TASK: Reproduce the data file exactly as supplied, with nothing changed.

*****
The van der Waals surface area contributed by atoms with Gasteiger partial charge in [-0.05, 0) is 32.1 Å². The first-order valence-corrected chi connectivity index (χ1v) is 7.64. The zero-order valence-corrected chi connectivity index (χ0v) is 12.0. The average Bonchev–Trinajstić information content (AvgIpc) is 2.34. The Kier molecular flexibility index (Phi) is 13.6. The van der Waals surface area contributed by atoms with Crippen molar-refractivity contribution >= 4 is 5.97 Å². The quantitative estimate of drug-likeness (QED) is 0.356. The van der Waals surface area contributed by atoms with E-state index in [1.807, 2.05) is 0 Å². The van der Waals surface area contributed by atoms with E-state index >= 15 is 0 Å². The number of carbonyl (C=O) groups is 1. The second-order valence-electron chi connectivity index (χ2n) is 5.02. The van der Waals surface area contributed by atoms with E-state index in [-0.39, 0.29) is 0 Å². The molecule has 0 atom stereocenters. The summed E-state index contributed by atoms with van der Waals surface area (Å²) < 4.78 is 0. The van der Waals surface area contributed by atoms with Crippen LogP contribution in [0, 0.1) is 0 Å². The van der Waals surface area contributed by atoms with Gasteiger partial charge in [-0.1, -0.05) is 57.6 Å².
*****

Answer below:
The van der Waals surface area contributed by atoms with Gasteiger partial charge in [-0.05, 0) is 32.1 Å². The first-order valence-corrected chi connectivity index (χ1v) is 7.64. The zero-order valence-corrected chi connectivity index (χ0v) is 12.0. The average Bonchev–Trinajstić information content (AvgIpc) is 2.34. The Kier molecular flexibility index (Phi) is 13.6. The van der Waals surface area contributed by atoms with Crippen molar-refractivity contribution >= 4 is 5.97 Å². The quantitative estimate of drug-likeness (QED) is 0.356. The van der Waals surface area contributed by atoms with E-state index in [1.807, 2.05) is 0 Å². The van der Waals surface area contributed by atoms with E-state index >= 15 is 0 Å². The number of carbonyl (C=O) groups is 1. The second-order valence-electron chi connectivity index (χ2n) is 5.02. The van der Waals surface area contributed by atoms with E-state index in [-0.39, 0.29) is 0 Å². The molecule has 0 atom stereocenters. The summed E-state index contributed by atoms with van der Waals surface area (Å²) < 4.78 is 0. The van der Waals surface area contributed by atoms with Crippen LogP contribution in [0, 0.1) is 0 Å². The van der Waals surface area contributed by atoms with Gasteiger partial charge in [-0.1, -0.05) is 57.6 Å².